Letter from the Vice President

John W. Kelly, Vice President for Public Service and AgricultureA collaboration among scientists at Clemson, the Medical University and the U.S. Department of Agriculture is working to identify and enhance the medicinal qualities in everyday foods, such as collards, kale, cilantro and muscadine grapes. Their goal is to produce foods that help prevent the onset of chronic diseases such as diabetes and cancer. This research can also identify value-added crops for growers.

The state’s shrimp industry has developed a marketing plan with help from Clemson researchers and Extension specialists. The plan promotes wild-caught shrimp to compete with foreign imports. The group also developed a comprehensive risk management program and methods to improve the profitability of local sales as a means of building a sustainable industry for South Carolina.

Drought is a reminder that water is critical for our farms, homes and industries. The U.S. Environmental Protection Agency has designated Clemson the center of excellence for watershed management in South Carolina. This designation carries with it the responsibility of building partnerships and leading efforts to develop cost-effective watershed management programs throughout the state.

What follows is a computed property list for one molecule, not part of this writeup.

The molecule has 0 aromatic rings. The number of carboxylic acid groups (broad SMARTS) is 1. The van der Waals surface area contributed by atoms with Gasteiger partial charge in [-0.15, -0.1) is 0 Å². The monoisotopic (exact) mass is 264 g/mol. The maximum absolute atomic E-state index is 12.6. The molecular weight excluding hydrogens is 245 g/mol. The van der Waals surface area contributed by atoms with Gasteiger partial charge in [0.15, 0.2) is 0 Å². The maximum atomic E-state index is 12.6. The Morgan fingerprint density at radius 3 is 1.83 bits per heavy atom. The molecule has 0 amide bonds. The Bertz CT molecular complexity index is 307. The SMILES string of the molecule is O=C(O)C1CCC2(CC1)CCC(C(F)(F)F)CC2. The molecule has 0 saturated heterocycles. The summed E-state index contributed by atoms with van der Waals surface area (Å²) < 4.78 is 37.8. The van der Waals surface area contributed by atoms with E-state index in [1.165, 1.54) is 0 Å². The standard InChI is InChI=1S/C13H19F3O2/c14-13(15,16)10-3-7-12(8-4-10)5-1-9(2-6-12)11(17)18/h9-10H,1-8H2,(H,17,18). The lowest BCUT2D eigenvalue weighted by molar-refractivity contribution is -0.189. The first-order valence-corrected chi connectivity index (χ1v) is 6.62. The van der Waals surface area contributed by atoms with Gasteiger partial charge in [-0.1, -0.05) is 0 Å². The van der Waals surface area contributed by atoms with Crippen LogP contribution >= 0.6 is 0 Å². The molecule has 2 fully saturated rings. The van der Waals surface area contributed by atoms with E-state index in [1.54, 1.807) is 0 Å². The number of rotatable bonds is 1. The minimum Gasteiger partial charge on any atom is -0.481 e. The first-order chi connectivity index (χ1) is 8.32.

Research on a parasite that causes African sleeping sickness may benefit medical researchers seeking ways to control diabetes. The connection is glucose, or blood sugar. Clemson scientists are investigating ways to break the glucose connection that the parasite uses to attack its host. This knowledge also may help medical researchers discover ways to control blood-sugar levels in patients with diabetes.

In September, a symposium on best practices to empower girls will provide professional development for youth workers across the state. The symposium is a partnership among Clemson, Columbia College and the SC Department of Juvenile Justice that focuses on effective gender-responsive strategies.

Sincerely,
John W. Kelly
Vice President for Public Service and Agriculture